Alternative Break Trips

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Alternative Break at the College of Charleston will restart in January 2022. Please see the below 2019-2020 descriptions for examples of past trips.


MLK Weekend in Atlanta - January 17th-20th, 2020

Maymester in Greece - May 12th-June 2nd, 2020

Maymester in Hawai'i - May 12th-May 23rd, 2020

Sites and Social Issues:

Below is a list of our 2019-2020 partnerships. 

Dr. King's Beloved Community: Civil and Human Rights in Modern Day Atlanta
Atlanta, GA | $25

Over MLK weekend, participants will travel to Atlanta, Georgia--the birthplace of Dr. Martin Luther King Jr. The aim of this trip will be to learn about Dr. King’s philosophies during the Civil Rights movement as well as to actively fight against the evils that prevent communities from living in unity and harmony. Participants will be volunteering with New American Pathways, a refugee resettlement and support organization, and Safe House, a shelter and support system for individuals experiencing homelessness. Visits to Dr. King’s birthplace and the Center for Human and Civil Rights will provide opportunities for more cultural context and knowledge surrounding the issues the participants will address.

Wildlife Rehabilitation and Sustainable Tourism in Zakynthos, Greece
Earth, Sea & Sky | Zakynthos, Greece | $3,000

Zakynthos is the third largest of the Ionian Islands, located to the west of mainland Greece.The natural beauty of Zakynthos attracts many tourists during the summer. This has made tourism more profitable than traditional industries, and its exploitation is detrimental to the countryside and wildlife. There are large amounts of litter being dumped on beaches and in the forests, and hunting is endangering migrating birds. The Loggerhead Sea Turtle and Mediterranean Monk Seal’s habitats are steadily declining, as people and development impede on their habit ats.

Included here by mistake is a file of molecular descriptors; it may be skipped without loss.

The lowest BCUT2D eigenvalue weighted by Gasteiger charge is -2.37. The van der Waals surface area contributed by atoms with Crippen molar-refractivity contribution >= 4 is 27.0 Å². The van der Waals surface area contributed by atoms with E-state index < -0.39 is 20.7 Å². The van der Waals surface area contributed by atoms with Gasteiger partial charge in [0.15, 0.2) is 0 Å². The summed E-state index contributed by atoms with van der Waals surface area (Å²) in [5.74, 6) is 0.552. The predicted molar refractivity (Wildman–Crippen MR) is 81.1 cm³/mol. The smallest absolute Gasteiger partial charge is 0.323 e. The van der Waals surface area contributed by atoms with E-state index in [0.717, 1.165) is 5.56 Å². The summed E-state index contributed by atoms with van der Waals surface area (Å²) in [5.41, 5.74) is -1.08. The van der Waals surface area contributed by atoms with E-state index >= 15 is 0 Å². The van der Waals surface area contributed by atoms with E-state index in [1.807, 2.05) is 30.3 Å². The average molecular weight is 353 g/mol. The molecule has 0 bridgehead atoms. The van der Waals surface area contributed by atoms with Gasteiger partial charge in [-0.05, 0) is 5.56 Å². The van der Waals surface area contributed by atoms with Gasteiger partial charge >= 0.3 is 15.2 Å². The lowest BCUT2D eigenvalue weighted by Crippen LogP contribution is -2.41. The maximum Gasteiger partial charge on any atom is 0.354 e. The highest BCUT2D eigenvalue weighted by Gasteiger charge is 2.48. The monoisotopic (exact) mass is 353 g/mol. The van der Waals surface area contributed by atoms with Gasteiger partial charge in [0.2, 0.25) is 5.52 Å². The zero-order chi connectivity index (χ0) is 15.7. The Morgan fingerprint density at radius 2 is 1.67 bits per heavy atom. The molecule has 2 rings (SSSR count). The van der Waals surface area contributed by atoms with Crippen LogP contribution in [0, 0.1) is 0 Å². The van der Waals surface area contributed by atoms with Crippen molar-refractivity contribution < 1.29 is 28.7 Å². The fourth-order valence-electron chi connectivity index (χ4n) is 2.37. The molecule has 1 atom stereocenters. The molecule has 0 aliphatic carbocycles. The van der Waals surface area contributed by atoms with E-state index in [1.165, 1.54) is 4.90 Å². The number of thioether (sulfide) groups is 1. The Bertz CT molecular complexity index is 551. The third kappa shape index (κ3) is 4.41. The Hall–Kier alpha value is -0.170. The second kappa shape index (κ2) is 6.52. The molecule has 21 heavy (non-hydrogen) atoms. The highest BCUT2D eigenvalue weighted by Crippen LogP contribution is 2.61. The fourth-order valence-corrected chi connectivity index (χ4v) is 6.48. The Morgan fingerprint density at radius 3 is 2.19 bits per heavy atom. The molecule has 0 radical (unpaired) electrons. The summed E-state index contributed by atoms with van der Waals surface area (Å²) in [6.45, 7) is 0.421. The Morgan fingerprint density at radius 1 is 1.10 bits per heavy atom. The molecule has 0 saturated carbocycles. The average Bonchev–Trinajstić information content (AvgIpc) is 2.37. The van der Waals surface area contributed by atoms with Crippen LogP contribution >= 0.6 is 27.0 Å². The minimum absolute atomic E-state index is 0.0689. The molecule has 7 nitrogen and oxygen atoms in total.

Earth, Sea & Sky registered as a non-government organization in 1999, to protect the unique flora and fauna of the island. Past emphasis has been on the beaches and caring for the Loggerhead turtle, since Zakynthos is their most important nesting area in the Mediterranean, but their aim is to protect the natural habitats of all wildlife within the National Marine Park of Zakynthos. Earth, Sea & Sky promotes “conservation by education.” Guests are provided with one-to-one information sessions. An estimated 50,000-75,000 visitors from all over the world come to the center each summer.

The aim of our experience is to show how conservation and sustainable tourism can work together to benefit tourists, the locals, and wildlife. Volunteers will research and record the effects of tourism on the local environment, provide information on the local flora and fauna to visitors, rescue injured animals, and participate in beach and forest clean-ups. Volunteers will also monitor the nesting of the Loggerhead Sea Turtle. Participants will have the opportunity to experience Greek culture first-hand on this beautiful island as well as in other parts of Greece during the third week of the program.

An Examination of Western Influence on Native Hawaiian Culture
TBA |TBA, Hawai'i | $2,000